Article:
Also of concern is the "privatization" in children's media consumption, with a growing number of young children using the Internet and watching televisions in their bedrooms, where no one is present to explain what they are viewing or reading, according to the report.

That lack of adult interpretation is a concern because young children tend to accept ads as fair, accurate, balanced and truthful, Kunkel says. "They don't see the exaggeration or the bias that underlies the claims," he says. "To young children, advertising is just as credible as Dan Rather reading the evening news is to an adult."

For children to critically process ads, they must be able to discriminate between commercial and noncommercial content and identify advertising's persuasive intent, the report notes.

Particularly alarming to the task force is that commercials also often use psychological research to make their messages more powerful. For example, they draw from developmental psychology principles to build campaigns that persuade children they need a product and to nag their parents to buy it. In addition, advertisers often use characters and celebrities--such as from shows like "SpongeBob SquarePants" or "Blues Clues"--or premium gimmicks to reel in children.

Increasing efforts

Psychologists can help parents and their children get wise to such advertiser strategies--particularly in the schools, says task force member Edward Palmer, PhD, who has been studying advertising's effects on children for the past 30 years. In fact, even as schools themselves have become a venue for advertisers, little research has explored whether school-based ads distract students from learning or intensify pressure on them to buy, he adds.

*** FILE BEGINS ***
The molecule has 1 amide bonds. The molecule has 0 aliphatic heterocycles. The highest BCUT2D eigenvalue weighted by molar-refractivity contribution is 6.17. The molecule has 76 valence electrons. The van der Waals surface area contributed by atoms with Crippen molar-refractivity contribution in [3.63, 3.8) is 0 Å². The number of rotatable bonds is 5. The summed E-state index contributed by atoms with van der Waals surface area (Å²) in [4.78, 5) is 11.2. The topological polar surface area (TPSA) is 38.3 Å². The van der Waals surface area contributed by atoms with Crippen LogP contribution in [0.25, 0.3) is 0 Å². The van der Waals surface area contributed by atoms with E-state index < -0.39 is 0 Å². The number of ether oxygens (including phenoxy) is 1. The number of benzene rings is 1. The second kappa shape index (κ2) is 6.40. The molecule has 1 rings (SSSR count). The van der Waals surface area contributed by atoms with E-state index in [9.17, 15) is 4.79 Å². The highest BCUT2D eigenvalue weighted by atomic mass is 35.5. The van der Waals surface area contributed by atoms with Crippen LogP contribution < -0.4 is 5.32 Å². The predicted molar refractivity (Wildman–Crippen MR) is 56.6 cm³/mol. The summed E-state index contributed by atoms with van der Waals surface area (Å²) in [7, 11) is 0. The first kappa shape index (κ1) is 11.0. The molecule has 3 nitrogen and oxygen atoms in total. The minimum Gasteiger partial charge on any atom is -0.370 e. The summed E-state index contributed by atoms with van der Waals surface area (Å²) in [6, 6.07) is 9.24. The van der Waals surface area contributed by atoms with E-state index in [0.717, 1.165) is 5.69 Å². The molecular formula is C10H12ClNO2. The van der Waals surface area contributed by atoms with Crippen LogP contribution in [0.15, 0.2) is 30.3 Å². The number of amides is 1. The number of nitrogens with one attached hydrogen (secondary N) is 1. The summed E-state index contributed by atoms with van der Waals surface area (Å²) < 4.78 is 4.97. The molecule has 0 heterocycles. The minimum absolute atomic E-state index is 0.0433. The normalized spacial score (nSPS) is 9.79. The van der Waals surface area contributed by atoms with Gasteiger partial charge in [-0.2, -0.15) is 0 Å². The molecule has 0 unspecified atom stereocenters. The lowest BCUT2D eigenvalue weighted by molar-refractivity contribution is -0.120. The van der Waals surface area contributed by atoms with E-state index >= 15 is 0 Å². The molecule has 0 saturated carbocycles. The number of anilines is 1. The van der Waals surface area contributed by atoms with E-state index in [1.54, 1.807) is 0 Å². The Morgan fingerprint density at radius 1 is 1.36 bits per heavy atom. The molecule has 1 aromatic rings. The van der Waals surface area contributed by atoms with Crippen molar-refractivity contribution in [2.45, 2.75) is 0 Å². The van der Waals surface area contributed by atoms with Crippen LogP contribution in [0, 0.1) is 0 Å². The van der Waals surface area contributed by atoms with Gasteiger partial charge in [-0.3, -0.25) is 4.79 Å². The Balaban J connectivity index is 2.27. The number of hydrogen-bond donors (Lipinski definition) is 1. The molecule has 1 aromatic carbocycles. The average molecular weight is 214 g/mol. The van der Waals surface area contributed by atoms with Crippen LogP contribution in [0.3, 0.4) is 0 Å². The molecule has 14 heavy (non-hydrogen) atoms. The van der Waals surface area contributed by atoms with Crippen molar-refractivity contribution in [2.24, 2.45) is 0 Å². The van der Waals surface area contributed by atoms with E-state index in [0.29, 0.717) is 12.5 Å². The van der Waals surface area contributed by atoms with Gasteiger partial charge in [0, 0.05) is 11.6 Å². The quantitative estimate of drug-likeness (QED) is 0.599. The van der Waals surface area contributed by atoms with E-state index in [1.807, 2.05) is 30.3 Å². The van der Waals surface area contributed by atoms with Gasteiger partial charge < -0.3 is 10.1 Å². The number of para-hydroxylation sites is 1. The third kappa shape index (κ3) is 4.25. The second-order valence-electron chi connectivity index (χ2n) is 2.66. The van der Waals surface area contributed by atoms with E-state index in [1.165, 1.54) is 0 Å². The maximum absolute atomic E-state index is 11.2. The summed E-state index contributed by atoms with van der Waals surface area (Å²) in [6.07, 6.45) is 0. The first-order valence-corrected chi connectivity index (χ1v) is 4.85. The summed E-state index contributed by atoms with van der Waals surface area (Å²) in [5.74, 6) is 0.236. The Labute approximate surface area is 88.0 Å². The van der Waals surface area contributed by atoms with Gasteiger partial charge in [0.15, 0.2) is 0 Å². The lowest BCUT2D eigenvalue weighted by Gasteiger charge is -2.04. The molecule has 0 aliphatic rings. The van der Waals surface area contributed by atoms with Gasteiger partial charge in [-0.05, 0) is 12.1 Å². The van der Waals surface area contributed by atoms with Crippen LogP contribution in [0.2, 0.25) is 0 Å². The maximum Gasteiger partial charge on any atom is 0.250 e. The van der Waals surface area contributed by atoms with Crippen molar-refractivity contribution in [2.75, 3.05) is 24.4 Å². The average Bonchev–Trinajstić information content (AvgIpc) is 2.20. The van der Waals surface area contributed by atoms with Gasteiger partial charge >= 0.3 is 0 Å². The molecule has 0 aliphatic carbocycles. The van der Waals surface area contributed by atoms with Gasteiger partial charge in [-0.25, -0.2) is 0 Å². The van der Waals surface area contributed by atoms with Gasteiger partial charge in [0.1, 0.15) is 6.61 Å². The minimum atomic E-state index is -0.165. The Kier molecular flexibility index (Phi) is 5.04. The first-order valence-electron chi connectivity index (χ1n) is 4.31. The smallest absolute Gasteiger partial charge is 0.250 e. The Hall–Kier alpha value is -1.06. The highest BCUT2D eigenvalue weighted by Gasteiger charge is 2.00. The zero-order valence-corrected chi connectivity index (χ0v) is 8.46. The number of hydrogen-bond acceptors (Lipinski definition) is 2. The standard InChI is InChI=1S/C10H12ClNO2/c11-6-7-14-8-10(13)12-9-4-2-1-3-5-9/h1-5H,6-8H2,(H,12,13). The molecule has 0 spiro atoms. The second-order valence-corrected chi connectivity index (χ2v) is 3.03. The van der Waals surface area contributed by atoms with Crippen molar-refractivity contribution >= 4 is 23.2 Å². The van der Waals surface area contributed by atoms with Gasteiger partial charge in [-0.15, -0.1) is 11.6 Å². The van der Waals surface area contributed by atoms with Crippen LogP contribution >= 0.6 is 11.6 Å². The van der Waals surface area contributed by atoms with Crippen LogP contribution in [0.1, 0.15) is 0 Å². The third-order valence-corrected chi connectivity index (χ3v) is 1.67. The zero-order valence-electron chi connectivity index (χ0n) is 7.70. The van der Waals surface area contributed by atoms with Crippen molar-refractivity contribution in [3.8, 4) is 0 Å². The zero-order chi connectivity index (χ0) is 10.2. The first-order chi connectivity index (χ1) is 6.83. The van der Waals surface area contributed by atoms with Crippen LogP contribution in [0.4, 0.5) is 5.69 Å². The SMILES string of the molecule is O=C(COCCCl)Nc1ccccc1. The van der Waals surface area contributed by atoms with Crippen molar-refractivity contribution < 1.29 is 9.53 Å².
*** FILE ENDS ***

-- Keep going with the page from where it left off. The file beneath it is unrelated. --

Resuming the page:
"Psychologists are also needed to help educate educators about this problem," says Palmer, a professor of psychology at Davidson College in Davidson, N.C. For example, he says, psychologists can create media literacy interventions to help children understand the persuasive intent of ads.

"I hope psychologists mount a public-information campaign so that the various stakeholders understand these issues--especially parents, teachers and legislators," adds task force member Joanne Cantor, PhD, professor emerita at the University of Wisconsin-Madison.

Advertising has changed tremendously in the past few decades as it has increasingly turned to younger audiences, Wilcox notes, such as using the Internet to reach children in subtle ways like through the games they play.

"The user is sometimes not even aware of the marketing effort and advertising undertaking," Wilcox says. "Advertisers and marketers are very sophisticated in using advertising to reach children." However, virtually no research exists on the use of Internet interactivity to reach children, he says.

He notes that a growing number of parents support psychology's involvement in filling that gap--in exploring the effects of such ads and curbing them.

"When I talk to parents they are quite concerned about advertising's effects on their children, says Wilcox, professor of psychology and director of the Center on Children, Families and the Law at the University of Nebraska. "They have to live with children making unreasonable purchasing requests from the advertisements they see--toys they want, food that is not good for them. This can be difficult for parents to manage."

Child psychologist Allen D. Kanner, PhD, who consulted with the task force and played a part in its formation, agrees. Kanner says he has noticed more of his young clients interested in money and asking parents for products they see advertised.

"The materialistic shift happening in our society is having an enormous impact and major influence on children's lives that is highly psychological in nature," Kanner says. "It needs to be a focus of our profession right now."